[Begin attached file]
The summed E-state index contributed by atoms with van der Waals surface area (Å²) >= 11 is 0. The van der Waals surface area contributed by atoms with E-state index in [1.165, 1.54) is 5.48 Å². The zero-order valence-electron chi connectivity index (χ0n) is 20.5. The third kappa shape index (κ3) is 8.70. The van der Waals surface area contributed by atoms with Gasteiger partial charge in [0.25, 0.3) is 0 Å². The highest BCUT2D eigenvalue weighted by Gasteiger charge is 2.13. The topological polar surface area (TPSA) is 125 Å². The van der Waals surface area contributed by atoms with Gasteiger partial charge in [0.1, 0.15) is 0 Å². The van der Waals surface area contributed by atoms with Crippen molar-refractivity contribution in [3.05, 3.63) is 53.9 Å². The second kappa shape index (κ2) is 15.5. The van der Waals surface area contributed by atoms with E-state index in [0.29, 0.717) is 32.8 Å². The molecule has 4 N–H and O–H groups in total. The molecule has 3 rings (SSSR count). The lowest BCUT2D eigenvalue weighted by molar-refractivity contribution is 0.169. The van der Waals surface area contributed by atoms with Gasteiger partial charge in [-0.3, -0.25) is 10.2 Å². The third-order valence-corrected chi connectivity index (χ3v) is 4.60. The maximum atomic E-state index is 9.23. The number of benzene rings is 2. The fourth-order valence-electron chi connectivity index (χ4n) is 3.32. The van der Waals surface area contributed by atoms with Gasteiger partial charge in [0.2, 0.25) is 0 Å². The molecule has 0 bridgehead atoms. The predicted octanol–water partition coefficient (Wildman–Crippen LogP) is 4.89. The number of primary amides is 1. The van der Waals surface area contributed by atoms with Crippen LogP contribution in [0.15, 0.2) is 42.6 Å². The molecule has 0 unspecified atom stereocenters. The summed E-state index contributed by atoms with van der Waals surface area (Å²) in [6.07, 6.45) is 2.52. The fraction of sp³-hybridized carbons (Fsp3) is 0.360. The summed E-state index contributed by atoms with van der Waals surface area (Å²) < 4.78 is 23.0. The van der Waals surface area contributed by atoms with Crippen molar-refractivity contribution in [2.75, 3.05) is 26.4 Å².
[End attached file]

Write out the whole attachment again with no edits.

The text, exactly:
The summed E-state index contributed by atoms with van der Waals surface area (Å²) >= 11 is 0. The van der Waals surface area contributed by atoms with E-state index in [1.165, 1.54) is 5.48 Å². The zero-order valence-electron chi connectivity index (χ0n) is 20.5. The third kappa shape index (κ3) is 8.70. The van der Waals surface area contributed by atoms with Gasteiger partial charge in [0.25, 0.3) is 0 Å². The highest BCUT2D eigenvalue weighted by Gasteiger charge is 2.13. The topological polar surface area (TPSA) is 125 Å². The van der Waals surface area contributed by atoms with Gasteiger partial charge in [0.1, 0.15) is 0 Å². The van der Waals surface area contributed by atoms with Crippen molar-refractivity contribution in [3.05, 3.63) is 53.9 Å². The second kappa shape index (κ2) is 15.5. The van der Waals surface area contributed by atoms with E-state index in [0.29, 0.717) is 32.8 Å². The molecule has 4 N–H and O–H groups in total. The molecule has 3 rings (SSSR count). The lowest BCUT2D eigenvalue weighted by molar-refractivity contribution is 0.169. The van der Waals surface area contributed by atoms with Gasteiger partial charge in [-0.3, -0.25) is 10.2 Å². The third-order valence-corrected chi connectivity index (χ3v) is 4.60. The maximum atomic E-state index is 9.23. The number of benzene rings is 2. The fourth-order valence-electron chi connectivity index (χ4n) is 3.32. The van der Waals surface area contributed by atoms with Gasteiger partial charge in [0.2, 0.25) is 0 Å². The molecule has 0 bridgehead atoms. The predicted octanol–water partition coefficient (Wildman–Crippen LogP) is 4.89. The number of primary amides is 1. The van der Waals surface area contributed by atoms with Crippen LogP contribution in [0.15, 0.2) is 42.6 Å². The molecule has 0 unspecified atom stereocenters. The summed E-state index contributed by atoms with van der Waals surface area (Å²) in [6.07, 6.45) is 2.52. The fraction of sp³-hybridized carbons (Fsp3) is 0.360. The summed E-state index contributed by atoms with van der Waals surface area (Å²) < 4.78 is 23.0. The van der Waals surface area contributed by atoms with Crippen molar-refractivity contribution in [2.75, 3.05) is 26.4 Å².